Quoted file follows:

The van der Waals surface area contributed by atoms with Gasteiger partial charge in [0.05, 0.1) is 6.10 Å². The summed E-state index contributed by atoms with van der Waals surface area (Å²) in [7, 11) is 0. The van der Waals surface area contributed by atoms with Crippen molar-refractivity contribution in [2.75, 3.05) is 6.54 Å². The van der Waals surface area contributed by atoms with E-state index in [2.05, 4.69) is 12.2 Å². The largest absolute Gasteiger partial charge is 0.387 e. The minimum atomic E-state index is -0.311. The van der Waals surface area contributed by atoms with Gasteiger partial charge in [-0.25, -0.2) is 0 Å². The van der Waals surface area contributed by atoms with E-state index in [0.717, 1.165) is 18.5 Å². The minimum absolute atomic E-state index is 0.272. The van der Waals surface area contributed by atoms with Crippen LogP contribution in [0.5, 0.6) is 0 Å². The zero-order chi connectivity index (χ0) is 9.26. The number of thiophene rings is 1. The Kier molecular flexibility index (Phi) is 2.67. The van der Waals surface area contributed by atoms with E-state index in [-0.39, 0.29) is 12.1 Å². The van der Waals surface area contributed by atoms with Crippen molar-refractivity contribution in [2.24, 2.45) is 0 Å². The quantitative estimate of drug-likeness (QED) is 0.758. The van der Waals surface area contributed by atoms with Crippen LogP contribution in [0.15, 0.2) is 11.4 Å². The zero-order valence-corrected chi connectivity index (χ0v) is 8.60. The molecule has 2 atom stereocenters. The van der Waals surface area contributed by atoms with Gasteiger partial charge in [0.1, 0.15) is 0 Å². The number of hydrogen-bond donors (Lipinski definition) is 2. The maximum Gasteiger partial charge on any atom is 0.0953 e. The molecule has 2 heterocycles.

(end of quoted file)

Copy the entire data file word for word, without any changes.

The van der Waals surface area contributed by atoms with Gasteiger partial charge in [0.05, 0.1) is 6.10 Å². The summed E-state index contributed by atoms with van der Waals surface area (Å²) in [7, 11) is 0. The van der Waals surface area contributed by atoms with Crippen molar-refractivity contribution in [2.75, 3.05) is 6.54 Å². The van der Waals surface area contributed by atoms with E-state index in [2.05, 4.69) is 12.2 Å². The largest absolute Gasteiger partial charge is 0.387 e. The minimum atomic E-state index is -0.311. The van der Waals surface area contributed by atoms with Gasteiger partial charge in [-0.25, -0.2) is 0 Å². The van der Waals surface area contributed by atoms with E-state index in [0.717, 1.165) is 18.5 Å². The minimum absolute atomic E-state index is 0.272. The van der Waals surface area contributed by atoms with Crippen LogP contribution in [0.5, 0.6) is 0 Å². The zero-order chi connectivity index (χ0) is 9.26. The number of thiophene rings is 1. The Kier molecular flexibility index (Phi) is 2.67. The van der Waals surface area contributed by atoms with E-state index in [-0.39, 0.29) is 12.1 Å². The van der Waals surface area contributed by atoms with Crippen molar-refractivity contribution in [2.24, 2.45) is 0 Å². The quantitative estimate of drug-likeness (QED) is 0.758. The van der Waals surface area contributed by atoms with Crippen LogP contribution in [0.15, 0.2) is 11.4 Å². The zero-order valence-corrected chi connectivity index (χ0v) is 8.60. The molecule has 2 atom stereocenters. The van der Waals surface area contributed by atoms with Gasteiger partial charge in [0.1, 0.15) is 0 Å². The number of hydrogen-bond donors (Lipinski definition) is 2. The maximum Gasteiger partial charge on any atom is 0.0953 e. The molecule has 2 heterocycles.